If we do not possess an interior spiritual life with God that is rich and meaningful, can we effectively nurture the faith of others? Do we have a balance between “doing” and “being” in our lives – are we balancing activity and contemplation? If we are emotionally unhealthy and are in a state of partial attention, if we are on auto pilot spiritually, if we are constantly exhausted and frazzled, can we expect to be able to present an authentic and attractive faith?
This past weekend I had the opportunity to hear Peter Scazzero, pastor of New Life Fellowship in Queens, New York speak to a group of pastors at a retreat. Peter strongly believes that it is impossible to be spiritually mature while remaining emotionally immature. He suggests that we need to go back into our negative generational family patterns and deal with who we are, before we can go forward spiritually and become emotionally healthy Christians. Additionally, he suggests that in order to deal with our current culture of narcissism, speed, and fragmentation, we need a greater emphasis on contemplative spirituality. In his book, Emotionally Healthy Spirituality he lists the following characteristics of living contemplatively:
- awakening and surrendering to God’s love in any and every situation;
- positioning ourselves to hear God and remember his presence in all we do;
- communing with God, allowing him to fully indwell the depth of our being;
- practicing silence, solitude, and a life of unceasing prayer;
- understanding our earthly life as a journey of transformation toward ever increasing union with God;
- finding the true essence of who we are in God;
- loving others out of a life of love for God;
- developing a balanced, harmonious rhythm of life that enables us to be aware of the sacred in all of life;
- adapting historic practices of spirituality that are applicable today;
- allowing our Christian lives to be shaped by the rhythms of the Christian calendar rather than the culture; and
- living in committed community that passionately loves Jesus above all else.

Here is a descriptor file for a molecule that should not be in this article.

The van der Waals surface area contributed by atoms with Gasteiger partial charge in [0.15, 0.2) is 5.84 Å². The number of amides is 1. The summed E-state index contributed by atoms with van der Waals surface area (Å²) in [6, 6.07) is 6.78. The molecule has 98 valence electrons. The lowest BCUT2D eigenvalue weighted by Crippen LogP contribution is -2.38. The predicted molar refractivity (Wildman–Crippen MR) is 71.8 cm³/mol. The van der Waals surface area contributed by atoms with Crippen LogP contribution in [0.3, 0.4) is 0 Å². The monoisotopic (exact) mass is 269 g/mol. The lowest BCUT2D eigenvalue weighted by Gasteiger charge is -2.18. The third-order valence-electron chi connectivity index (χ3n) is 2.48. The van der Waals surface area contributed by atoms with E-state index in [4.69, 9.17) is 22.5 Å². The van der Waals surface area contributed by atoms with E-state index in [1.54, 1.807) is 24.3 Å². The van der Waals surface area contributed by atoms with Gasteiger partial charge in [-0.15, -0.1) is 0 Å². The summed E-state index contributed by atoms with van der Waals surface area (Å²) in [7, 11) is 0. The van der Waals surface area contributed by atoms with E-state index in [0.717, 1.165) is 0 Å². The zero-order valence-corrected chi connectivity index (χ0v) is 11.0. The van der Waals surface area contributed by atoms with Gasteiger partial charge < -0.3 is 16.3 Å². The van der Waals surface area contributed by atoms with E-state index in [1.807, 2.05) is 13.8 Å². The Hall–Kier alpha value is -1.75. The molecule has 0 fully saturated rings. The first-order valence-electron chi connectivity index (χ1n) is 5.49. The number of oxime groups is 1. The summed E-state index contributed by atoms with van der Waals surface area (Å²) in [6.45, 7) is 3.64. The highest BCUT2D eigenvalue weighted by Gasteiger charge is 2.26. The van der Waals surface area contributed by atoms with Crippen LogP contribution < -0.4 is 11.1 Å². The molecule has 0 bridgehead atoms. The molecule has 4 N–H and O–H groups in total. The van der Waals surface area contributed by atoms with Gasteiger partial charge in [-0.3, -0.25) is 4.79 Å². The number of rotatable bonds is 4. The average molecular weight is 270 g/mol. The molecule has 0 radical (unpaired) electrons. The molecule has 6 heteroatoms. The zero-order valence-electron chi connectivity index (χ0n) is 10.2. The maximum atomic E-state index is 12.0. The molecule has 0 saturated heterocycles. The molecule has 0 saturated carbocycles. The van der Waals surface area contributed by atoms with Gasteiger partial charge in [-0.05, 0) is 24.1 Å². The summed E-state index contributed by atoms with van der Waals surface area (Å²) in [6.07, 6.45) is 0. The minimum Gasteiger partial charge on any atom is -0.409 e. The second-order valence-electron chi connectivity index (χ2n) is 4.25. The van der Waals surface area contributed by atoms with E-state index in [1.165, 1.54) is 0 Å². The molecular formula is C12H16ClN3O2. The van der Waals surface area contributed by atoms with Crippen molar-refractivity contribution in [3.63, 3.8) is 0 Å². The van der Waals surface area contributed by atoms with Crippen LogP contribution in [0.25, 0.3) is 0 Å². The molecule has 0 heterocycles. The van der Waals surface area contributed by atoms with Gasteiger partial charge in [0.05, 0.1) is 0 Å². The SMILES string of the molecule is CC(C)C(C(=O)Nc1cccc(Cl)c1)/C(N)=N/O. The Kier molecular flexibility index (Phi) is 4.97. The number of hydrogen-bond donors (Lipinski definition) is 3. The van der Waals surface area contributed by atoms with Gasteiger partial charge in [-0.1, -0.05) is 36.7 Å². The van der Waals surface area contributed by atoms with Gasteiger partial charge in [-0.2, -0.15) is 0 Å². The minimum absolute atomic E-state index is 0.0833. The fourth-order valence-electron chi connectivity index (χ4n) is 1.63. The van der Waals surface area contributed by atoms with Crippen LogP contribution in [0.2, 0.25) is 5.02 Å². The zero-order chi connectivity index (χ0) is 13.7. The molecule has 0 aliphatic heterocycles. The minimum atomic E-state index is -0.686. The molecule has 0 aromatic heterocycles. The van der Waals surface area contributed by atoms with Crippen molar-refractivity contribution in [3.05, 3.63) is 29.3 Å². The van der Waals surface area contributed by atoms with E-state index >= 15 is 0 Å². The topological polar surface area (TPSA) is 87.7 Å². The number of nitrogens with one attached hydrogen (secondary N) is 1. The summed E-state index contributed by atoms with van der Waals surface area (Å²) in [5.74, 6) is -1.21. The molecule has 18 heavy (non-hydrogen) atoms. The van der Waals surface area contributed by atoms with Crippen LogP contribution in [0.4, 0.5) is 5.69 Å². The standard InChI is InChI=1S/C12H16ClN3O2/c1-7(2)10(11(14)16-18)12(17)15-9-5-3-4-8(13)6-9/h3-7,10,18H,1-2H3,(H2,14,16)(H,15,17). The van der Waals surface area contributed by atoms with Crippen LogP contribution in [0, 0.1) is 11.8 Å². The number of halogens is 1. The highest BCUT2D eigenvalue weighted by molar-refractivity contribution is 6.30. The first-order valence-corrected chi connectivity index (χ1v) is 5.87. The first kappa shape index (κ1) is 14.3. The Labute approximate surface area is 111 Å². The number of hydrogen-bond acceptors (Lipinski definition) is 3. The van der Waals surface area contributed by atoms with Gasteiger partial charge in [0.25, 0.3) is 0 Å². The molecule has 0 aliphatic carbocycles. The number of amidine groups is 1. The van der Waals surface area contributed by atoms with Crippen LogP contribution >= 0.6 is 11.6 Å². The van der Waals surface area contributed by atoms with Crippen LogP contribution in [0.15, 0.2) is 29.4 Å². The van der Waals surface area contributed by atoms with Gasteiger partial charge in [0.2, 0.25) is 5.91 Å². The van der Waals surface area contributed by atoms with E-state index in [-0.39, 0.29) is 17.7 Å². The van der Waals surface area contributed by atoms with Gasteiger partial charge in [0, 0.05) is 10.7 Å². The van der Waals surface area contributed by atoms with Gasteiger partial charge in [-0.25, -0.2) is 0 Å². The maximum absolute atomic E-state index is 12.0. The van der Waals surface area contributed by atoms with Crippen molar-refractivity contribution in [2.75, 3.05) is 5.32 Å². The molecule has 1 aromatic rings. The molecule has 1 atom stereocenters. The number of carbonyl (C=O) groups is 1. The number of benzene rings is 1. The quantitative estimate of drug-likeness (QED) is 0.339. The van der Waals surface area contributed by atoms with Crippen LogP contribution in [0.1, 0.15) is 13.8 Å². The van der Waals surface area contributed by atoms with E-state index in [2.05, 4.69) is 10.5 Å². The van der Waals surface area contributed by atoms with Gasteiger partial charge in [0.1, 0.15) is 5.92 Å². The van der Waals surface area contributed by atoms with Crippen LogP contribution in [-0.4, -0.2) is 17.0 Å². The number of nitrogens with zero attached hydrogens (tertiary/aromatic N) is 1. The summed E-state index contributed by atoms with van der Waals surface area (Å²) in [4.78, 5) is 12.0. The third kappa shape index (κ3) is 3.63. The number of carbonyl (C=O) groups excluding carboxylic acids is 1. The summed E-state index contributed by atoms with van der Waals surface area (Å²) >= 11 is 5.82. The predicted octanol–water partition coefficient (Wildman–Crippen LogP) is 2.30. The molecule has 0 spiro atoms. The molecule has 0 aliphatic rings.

Through uniting emotional health and contemplative spirituality, Scazzero suggests that we can be given three gifts that allow us to better participate in the redemptive and transformative power of Jesus Christ in today’s world. These gifts are:
- Slowing down (paying attention to God, being with him, loving God and others well)
- Anchoring in God’s love (moving our understanding of God’s unconditional love from head to heart and hands, increasing our awareness of his love who heals us, anchoring our self-esteem in Christ, rather than self)
- Breaking free from illusions (such as acknowledging our brokenness, recognizing idols in our lives, acknowledging how we attach ourselves to accomplishments, things, or people’s approval, changing generational family patterns)
The story of Daniel is an instructive one for us as adults, and for the youth whom we nurture in faith. Daniel was encouraged by those around him to assimilate into the dominant, God-denying culture of Babylon and had no support system to help him resist. Scazzero points out that Daniel knew he needed a plan to orient his life around loving God and follow that plan each day so that he could worship and draw close to God. Are we doing the same for ourselves and helping kids to learn this way of life also? It is clear that we cannot give what we do not live. Is it well with your soul?